Some Thoughts On Talking About People

It’s a pretty known thing that gossip is rude, but that doesn’t really matter, because we all do it. It’s rude but often it’s catharsis, and even if you love the person you’re talking about, sometimes you need a safe space to ask why are they like that? or omg I’ve noticed that too. But when does discussing the particularities of our friends and colleagues turn into something hurtful?

There’s that explicit rule of if you don’t have anything nice to say, don’t say anything at all. As you’ve probably learned, that doesn’t really work IRL. There’s also more of an unspoken rule that if you wouldn’t say something to the person in question’s face, don’t say it behind their back. That’s certainly a better rule to follow, but still tricky, since maybe you don’t think that you’re saying will cause hurt feelings, but to the other person it does.

I find that I’m very attracted to gossip. Perhaps it’s the journalist in me. I’m curious about everyone’s business because I just want to know what’s going on in the world (and maybe I suffer from FOMO). I’ve been trying to stick to that latter rule by not just saying things that’d I’d only say to someone’s face, but also assessing why I would or wouldn’t say something to their face.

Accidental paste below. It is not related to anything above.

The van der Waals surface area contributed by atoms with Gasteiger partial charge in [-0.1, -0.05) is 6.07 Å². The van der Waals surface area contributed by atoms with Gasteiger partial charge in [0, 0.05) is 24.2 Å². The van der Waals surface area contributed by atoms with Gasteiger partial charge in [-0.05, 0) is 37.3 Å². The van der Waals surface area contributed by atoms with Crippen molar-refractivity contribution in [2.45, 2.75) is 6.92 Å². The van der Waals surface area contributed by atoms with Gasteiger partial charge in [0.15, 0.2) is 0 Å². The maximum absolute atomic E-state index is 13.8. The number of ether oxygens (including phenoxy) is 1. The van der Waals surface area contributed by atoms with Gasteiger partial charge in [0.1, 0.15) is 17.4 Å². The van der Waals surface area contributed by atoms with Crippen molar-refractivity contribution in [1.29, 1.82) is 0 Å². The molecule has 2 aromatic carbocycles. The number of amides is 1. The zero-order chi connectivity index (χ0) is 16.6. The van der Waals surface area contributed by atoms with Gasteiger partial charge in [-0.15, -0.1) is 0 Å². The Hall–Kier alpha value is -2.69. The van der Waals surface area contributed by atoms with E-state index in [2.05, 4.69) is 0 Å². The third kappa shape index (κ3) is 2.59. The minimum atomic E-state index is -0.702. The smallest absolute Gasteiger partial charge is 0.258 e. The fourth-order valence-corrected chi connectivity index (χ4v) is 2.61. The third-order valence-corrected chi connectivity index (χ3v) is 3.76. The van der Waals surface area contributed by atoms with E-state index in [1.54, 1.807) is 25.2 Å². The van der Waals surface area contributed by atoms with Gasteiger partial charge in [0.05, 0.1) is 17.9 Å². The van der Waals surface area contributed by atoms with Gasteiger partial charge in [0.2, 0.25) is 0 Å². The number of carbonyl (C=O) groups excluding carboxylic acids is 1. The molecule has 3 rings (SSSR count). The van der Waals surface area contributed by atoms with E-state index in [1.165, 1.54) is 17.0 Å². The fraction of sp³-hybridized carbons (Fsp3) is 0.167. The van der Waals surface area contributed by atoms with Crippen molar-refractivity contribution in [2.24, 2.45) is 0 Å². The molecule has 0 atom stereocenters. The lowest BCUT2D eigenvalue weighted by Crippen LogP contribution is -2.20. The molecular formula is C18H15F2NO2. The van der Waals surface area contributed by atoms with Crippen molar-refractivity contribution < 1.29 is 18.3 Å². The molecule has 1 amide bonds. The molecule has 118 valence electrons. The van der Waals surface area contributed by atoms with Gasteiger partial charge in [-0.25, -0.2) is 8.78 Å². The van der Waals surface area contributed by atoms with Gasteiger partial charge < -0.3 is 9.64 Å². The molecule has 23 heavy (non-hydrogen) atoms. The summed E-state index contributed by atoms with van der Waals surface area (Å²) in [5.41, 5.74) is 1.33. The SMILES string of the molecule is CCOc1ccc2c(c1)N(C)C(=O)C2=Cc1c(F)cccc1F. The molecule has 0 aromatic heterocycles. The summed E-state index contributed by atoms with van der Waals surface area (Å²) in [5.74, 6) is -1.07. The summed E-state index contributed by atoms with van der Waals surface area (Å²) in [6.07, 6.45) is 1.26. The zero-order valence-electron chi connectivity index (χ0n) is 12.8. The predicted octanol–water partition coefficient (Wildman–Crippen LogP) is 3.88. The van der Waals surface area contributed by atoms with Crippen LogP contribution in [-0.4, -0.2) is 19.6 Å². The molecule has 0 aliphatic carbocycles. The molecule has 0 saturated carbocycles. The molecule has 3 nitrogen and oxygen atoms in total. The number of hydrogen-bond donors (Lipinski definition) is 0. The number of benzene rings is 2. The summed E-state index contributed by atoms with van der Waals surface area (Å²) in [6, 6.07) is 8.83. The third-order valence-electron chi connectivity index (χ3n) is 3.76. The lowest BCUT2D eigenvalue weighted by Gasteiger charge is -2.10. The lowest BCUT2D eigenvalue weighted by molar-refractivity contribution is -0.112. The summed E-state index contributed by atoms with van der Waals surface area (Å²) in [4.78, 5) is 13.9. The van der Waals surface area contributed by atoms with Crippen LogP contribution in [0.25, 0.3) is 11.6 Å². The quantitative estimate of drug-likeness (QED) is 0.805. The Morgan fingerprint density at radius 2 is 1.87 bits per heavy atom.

I’ve also been wrestling with what to do when people around me are gossiping or trash talking and I don’t want to participate. To be fair, there’s a bit of a spectrum, with “neutrally discussing someone” on one end and full on trash talking on the other, but what to do when I find myself in a situation when people are saying mean things about someone. Firstly, I try to see if the things they’re saying are true, because it’s rude to stand by while lies spread. If they are true, I see if the tone is actually mean, or if I’m just a sensitive baby who doesn’t like anyone using anything but the most loving tone toward my friends/acquaintances/someone I heard a nice thing about once.